Purple Travel

[October 27 2016]

A view of Gabriele D’Annunzio’s “Trabocco del Turchino”, Abruzzi

“La macchina che pareva vivere d’armonia propria, avere un’aria ed un’effige di corpo e d’anima — The machine that seemed to live of his own harmony, an effigy of his own body and soul”. 
In his autobiographical novel “The Triumph of Death”, the Italian poet Gabriele D’Annunzio used those words to describe his fascination for the “Trabocchi”, old fishing machines typical of the coast of the Abruzzi region in Italy. In 1889, D’Annunzio and his mistress decided to escape the city to live their love, and return to D’Annunzio‘s birth places. Those mystic landscapes on the Mediterranean coast inspired his most decadent novel, in which the Trabocchi and the sea are the allegory of Giorgio Aurispa‘s and Ippolita Sanzio’s dying love.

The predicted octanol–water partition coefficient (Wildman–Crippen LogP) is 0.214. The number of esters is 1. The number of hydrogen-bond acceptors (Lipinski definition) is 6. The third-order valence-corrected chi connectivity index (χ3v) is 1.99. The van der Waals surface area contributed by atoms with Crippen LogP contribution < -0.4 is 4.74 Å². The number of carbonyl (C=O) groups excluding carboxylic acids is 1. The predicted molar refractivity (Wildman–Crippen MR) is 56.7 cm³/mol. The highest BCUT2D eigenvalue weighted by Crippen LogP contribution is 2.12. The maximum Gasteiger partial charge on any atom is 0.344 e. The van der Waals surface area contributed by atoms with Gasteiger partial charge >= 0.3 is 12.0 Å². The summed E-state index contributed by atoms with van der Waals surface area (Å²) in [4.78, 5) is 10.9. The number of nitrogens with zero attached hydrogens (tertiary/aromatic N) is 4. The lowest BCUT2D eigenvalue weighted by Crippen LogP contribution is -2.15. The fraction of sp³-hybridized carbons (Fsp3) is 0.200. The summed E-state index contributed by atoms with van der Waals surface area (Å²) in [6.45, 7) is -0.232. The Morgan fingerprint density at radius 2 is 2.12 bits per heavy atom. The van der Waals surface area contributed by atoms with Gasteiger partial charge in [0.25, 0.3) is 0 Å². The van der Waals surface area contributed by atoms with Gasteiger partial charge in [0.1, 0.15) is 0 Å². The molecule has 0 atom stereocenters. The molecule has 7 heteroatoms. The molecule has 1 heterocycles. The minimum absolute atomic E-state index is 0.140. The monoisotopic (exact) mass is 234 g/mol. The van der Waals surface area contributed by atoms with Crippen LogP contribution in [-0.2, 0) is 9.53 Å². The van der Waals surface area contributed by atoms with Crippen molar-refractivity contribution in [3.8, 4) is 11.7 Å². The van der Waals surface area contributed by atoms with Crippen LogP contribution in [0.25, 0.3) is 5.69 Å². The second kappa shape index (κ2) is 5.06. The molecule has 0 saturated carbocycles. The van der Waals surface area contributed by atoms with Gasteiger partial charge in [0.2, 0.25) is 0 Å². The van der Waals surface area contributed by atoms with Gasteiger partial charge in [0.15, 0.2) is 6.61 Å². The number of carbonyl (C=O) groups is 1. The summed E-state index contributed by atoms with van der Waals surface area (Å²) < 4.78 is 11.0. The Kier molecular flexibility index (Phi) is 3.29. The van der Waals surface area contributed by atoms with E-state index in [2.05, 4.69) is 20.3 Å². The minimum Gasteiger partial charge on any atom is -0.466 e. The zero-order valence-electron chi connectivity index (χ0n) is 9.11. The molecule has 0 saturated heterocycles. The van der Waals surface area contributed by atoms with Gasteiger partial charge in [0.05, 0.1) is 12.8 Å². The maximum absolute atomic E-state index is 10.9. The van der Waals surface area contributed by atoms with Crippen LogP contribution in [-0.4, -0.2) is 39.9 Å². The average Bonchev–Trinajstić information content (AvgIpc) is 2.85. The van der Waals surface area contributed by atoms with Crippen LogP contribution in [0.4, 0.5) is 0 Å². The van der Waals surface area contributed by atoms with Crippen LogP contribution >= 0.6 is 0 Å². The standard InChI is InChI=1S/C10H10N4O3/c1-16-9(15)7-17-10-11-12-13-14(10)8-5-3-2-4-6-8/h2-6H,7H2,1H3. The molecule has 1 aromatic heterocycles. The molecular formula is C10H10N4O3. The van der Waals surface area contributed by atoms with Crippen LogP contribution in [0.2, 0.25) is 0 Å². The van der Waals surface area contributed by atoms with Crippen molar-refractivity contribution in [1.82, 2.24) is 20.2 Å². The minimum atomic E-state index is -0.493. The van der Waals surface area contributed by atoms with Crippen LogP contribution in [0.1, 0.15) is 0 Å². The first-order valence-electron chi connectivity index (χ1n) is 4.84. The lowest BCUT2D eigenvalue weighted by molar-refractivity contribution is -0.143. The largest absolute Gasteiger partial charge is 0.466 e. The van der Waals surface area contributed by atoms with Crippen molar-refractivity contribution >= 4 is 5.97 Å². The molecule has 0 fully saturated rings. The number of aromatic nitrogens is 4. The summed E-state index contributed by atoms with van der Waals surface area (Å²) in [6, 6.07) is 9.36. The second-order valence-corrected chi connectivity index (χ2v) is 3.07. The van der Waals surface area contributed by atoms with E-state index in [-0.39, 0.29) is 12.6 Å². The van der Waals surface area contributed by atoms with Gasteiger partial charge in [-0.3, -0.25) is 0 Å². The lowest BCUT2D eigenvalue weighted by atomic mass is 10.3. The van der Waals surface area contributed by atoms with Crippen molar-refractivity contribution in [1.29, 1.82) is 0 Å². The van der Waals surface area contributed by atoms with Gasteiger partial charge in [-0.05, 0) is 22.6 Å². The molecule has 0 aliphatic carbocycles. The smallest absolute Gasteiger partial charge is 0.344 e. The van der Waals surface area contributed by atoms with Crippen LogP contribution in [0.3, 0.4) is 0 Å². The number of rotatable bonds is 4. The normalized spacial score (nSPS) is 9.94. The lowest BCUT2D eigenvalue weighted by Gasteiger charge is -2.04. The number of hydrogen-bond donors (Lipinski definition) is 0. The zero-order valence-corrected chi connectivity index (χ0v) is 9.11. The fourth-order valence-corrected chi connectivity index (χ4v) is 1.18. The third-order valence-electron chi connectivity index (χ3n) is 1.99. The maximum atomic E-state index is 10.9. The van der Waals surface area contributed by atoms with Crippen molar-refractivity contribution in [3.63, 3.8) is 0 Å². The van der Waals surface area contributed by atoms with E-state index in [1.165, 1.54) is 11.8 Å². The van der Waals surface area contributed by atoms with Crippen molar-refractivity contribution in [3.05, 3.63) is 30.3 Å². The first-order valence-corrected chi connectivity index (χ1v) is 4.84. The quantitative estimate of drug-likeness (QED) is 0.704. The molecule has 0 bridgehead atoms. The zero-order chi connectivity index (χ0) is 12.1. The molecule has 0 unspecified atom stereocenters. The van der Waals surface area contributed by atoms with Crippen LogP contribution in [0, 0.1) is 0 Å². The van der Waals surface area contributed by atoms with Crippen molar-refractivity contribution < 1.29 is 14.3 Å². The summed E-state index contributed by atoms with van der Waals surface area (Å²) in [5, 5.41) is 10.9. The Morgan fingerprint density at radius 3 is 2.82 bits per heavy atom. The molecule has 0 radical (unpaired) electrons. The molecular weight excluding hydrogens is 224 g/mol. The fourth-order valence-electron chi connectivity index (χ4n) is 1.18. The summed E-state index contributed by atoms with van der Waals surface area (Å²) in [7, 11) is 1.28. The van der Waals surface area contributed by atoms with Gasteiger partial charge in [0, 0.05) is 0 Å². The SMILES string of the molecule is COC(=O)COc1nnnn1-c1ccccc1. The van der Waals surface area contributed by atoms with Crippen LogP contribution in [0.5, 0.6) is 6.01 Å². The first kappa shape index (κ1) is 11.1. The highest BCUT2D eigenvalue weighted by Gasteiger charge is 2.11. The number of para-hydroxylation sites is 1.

Text and photo Valeria Della Valle


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